In the United States, Congress and the rest of the federal government took the day off. Schools closed. Mail stacked up at the post office. The National Park Service placed a wreath at the statue of Christopher Columbus in Washington, D.C. But who really cared?
Elsewhere in the world, especially in the increasingly activist and history-conscious indigenous Americas, many people lamented the coming of the white man to the "new" world. They called it Indigenous Peoples Day. Evo Morales, the indigenous president of Bolivia, a country where half the people describe themselves as "Indian" and the other half "mestizo," called it a "day of mourning."
Seems to me, however, that the cat is really out of the bag, and it does no one any good to continue to blame white people for the suffering of native peoples today. It's a bit like blaming white people today for slavery in prior centuries.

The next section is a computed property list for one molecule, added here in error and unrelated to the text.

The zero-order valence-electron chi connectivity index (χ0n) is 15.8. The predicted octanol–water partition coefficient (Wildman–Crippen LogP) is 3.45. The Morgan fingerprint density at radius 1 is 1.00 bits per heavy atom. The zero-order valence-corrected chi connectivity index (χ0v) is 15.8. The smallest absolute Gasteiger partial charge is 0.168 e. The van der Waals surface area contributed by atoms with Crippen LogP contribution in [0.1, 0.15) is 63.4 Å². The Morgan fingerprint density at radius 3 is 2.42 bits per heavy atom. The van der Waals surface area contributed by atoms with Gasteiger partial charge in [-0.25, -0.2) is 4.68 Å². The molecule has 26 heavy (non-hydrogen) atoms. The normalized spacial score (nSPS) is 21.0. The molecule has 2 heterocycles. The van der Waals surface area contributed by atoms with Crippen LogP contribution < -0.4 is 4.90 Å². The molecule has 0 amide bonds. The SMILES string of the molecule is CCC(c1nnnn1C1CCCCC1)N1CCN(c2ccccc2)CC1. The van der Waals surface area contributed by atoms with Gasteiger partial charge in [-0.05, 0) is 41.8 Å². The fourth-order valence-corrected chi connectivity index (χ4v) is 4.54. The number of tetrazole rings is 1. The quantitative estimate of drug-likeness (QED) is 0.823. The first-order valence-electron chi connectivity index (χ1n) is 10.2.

Education is good and helpful: We should all know the legacy that Cristobal Colombo brought to the Americas. But those politicians, nonprofit activists, political organizers and others who want to use this as a rallying cry are not really helping the situation or creating the conditions for better relations among peoples. That said, citizens of the USA should probably reconsider whether Columbus is the guy we want to honor with a federal holiday. Perhaps Leif Erickson would be more appropriate.